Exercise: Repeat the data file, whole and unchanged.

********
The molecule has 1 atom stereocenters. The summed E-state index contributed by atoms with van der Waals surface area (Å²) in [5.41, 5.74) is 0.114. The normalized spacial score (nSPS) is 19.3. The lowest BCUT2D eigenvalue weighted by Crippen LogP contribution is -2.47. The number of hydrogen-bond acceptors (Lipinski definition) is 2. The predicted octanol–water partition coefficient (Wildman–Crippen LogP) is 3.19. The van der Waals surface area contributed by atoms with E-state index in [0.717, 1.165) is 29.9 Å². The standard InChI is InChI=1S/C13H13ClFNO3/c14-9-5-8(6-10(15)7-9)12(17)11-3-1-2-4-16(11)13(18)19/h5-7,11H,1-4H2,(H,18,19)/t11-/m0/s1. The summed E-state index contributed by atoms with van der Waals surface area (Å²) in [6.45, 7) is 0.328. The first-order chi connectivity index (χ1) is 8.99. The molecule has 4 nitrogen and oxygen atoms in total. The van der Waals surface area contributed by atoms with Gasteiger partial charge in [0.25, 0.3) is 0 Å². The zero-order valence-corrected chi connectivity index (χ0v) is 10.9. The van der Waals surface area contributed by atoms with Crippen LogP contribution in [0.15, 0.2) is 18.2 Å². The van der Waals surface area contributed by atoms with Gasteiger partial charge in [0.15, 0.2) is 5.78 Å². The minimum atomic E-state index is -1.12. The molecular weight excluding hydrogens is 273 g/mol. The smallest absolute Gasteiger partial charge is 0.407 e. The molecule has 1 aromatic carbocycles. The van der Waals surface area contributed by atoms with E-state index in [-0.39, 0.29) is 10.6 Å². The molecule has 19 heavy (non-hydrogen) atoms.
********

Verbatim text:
The molecule has 1 atom stereocenters. The summed E-state index contributed by atoms with van der Waals surface area (Å²) in [5.41, 5.74) is 0.114. The normalized spacial score (nSPS) is 19.3. The lowest BCUT2D eigenvalue weighted by Crippen LogP contribution is -2.47. The number of hydrogen-bond acceptors (Lipinski definition) is 2. The predicted octanol–water partition coefficient (Wildman–Crippen LogP) is 3.19. The van der Waals surface area contributed by atoms with E-state index in [0.717, 1.165) is 29.9 Å². The standard InChI is InChI=1S/C13H13ClFNO3/c14-9-5-8(6-10(15)7-9)12(17)11-3-1-2-4-16(11)13(18)19/h5-7,11H,1-4H2,(H,18,19)/t11-/m0/s1. The summed E-state index contributed by atoms with van der Waals surface area (Å²) in [6.45, 7) is 0.328. The first-order chi connectivity index (χ1) is 8.99. The molecule has 4 nitrogen and oxygen atoms in total. The van der Waals surface area contributed by atoms with Gasteiger partial charge in [0.25, 0.3) is 0 Å². The zero-order valence-corrected chi connectivity index (χ0v) is 10.9. The van der Waals surface area contributed by atoms with Crippen LogP contribution in [0.15, 0.2) is 18.2 Å². The van der Waals surface area contributed by atoms with Gasteiger partial charge in [0.15, 0.2) is 5.78 Å². The minimum atomic E-state index is -1.12. The molecular weight excluding hydrogens is 273 g/mol. The smallest absolute Gasteiger partial charge is 0.407 e. The molecule has 1 aromatic carbocycles. The van der Waals surface area contributed by atoms with E-state index in [-0.39, 0.29) is 10.6 Å². The molecule has 19 heavy (non-hydrogen) atoms.